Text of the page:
Global food demand
At a recent meeting of the OECD-FAO Agricultural Outlook 2017-2026, it was concluded that the demand for grain, meat and fish is expected to grow at half the pace of the previous decade and equal to the global population growth of 1% per year.
The drop in vegetable oils is expected to be even greater. Dairy will increase, and sugar will grow at the same rate. Sub-Saharan Africa needs more protein, but lack of income and food expenditure is likely to result in a low growth in demand in the short term.
A slowdown in food demand in China can be expected, where the potential for increased food demand is not as strong as in previous years. The second change is that biofuel production will no longer increase demand for additional maize, sugar cane and vegetable oil, as was experienced in previous years.
The president's announcement that the ANC will likely vote for expropriation without compensation weakened the rand and is bound to affect agricultural production, employment, economic growth and financial markets.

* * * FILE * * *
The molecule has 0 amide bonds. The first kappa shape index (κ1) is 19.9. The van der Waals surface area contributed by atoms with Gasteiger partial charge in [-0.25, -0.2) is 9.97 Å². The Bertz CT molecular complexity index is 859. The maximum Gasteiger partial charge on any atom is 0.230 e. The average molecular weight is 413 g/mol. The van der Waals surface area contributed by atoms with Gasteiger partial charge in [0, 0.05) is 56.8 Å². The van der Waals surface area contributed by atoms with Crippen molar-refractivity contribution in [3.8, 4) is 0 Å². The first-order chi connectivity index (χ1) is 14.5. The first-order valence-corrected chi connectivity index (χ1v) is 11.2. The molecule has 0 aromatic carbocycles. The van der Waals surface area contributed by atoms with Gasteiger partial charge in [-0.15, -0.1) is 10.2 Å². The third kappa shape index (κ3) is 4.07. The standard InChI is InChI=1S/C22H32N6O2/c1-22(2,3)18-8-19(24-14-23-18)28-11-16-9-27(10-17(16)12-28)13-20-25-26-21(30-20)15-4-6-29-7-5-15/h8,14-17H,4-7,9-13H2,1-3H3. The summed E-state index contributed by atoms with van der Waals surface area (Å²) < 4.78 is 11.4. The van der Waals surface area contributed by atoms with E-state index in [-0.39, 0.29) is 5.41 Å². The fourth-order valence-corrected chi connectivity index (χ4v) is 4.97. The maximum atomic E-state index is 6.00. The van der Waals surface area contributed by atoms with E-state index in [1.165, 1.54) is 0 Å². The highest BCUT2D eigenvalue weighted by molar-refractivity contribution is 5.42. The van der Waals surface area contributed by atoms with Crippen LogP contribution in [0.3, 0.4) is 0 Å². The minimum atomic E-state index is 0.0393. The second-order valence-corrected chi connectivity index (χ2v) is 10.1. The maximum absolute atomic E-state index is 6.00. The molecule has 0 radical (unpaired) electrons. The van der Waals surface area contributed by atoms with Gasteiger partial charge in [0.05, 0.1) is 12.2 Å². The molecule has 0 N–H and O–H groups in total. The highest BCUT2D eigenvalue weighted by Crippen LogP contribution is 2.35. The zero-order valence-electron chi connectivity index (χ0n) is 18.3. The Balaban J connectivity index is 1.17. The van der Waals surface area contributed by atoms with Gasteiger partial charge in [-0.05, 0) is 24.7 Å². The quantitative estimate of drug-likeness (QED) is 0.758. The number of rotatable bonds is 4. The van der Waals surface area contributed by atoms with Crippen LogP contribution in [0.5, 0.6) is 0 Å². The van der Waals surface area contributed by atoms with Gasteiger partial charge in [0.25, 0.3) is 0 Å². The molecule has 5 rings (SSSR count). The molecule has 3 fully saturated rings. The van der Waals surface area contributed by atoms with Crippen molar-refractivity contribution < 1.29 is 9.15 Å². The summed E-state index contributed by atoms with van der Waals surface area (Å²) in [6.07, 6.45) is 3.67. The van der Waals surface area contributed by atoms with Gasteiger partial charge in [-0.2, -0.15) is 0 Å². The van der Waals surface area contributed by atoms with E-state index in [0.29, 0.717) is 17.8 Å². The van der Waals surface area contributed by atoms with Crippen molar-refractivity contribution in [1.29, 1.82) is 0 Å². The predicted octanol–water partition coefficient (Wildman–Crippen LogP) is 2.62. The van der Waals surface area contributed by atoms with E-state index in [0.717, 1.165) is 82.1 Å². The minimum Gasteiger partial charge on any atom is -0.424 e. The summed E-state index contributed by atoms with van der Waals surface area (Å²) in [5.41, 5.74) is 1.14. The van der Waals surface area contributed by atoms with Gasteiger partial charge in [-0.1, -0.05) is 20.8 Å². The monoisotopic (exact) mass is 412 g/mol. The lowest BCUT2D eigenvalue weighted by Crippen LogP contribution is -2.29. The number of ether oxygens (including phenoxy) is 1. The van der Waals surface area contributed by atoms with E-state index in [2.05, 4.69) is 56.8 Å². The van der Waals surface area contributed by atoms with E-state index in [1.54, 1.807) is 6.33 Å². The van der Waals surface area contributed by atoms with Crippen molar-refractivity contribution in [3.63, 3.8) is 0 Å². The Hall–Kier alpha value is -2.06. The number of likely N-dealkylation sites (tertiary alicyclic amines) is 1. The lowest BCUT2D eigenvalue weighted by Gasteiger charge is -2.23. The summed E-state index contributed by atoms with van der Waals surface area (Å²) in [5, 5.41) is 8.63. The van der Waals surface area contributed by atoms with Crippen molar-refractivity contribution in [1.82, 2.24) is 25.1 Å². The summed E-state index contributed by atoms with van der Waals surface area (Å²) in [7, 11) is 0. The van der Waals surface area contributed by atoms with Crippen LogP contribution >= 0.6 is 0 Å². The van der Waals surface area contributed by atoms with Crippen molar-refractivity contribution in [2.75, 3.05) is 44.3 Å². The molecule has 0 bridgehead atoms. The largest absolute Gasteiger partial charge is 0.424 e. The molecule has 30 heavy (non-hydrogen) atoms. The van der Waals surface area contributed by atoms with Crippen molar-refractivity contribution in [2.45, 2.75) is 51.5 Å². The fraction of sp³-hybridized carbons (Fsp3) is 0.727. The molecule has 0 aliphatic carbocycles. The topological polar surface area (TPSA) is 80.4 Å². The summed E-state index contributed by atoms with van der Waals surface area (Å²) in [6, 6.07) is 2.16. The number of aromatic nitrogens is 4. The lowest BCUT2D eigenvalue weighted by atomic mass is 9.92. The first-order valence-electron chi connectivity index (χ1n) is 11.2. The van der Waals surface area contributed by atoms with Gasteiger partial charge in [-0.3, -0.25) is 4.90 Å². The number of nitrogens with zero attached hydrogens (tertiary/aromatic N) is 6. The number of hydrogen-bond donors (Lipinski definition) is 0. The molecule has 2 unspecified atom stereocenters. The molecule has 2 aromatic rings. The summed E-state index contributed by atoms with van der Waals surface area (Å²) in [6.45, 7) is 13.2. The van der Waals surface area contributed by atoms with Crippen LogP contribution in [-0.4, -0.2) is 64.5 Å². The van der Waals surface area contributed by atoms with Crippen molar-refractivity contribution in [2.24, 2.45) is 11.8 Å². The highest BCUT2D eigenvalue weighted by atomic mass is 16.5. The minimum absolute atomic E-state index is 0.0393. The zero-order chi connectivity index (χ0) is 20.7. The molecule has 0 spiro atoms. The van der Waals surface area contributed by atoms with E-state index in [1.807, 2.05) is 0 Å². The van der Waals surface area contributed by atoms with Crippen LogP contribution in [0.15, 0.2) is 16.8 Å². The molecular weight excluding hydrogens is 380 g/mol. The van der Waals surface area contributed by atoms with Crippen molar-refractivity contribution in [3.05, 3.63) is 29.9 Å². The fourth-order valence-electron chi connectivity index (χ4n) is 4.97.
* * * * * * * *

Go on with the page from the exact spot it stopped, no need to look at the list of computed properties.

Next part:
In the short term, trade wars between the US and China could continue to influence rand/USD levels. A weakening rand will assist in exports but at the same time continue to increase import parity, leading to an overall firming of prices.
South Africa is fortunate that it has entered an era where it can, in the long term, be self-sufficient not only in maize production but also oilseeds. This requires that we must be globally competitive producers. Given the country's below average rainfall compared to major exporting countries, this becomes a challenge. To be globally competitive, we need to continuously increase yields. The role that improved genetic material of crops play in this regard is therefore significant.
The successful application for a soya bean technology levy will make a significant contribution to the appetite of seed companies to bring new technology to South Africa; it will also fast-track this process. The soya bean industry has grown substantially, and part of this success has been increased hectares and yields. A jump in yields that can be achieved will contribute further to the economic advantages of planting soya beans.
Challenges in disease/pest control
Sclerotinia and root-knot nematodes have been identified as two of the more important challenges we will need to address in the short term in oilseed production. Fortunately, there seem to be products and management strategies in the pipeline that can assist in containing these two debilitating problems. In the longer term, the risk of weed resistance to herbicides that are used repetitively remains a risk and needs attention.DR ERHARD BRIEDENHANN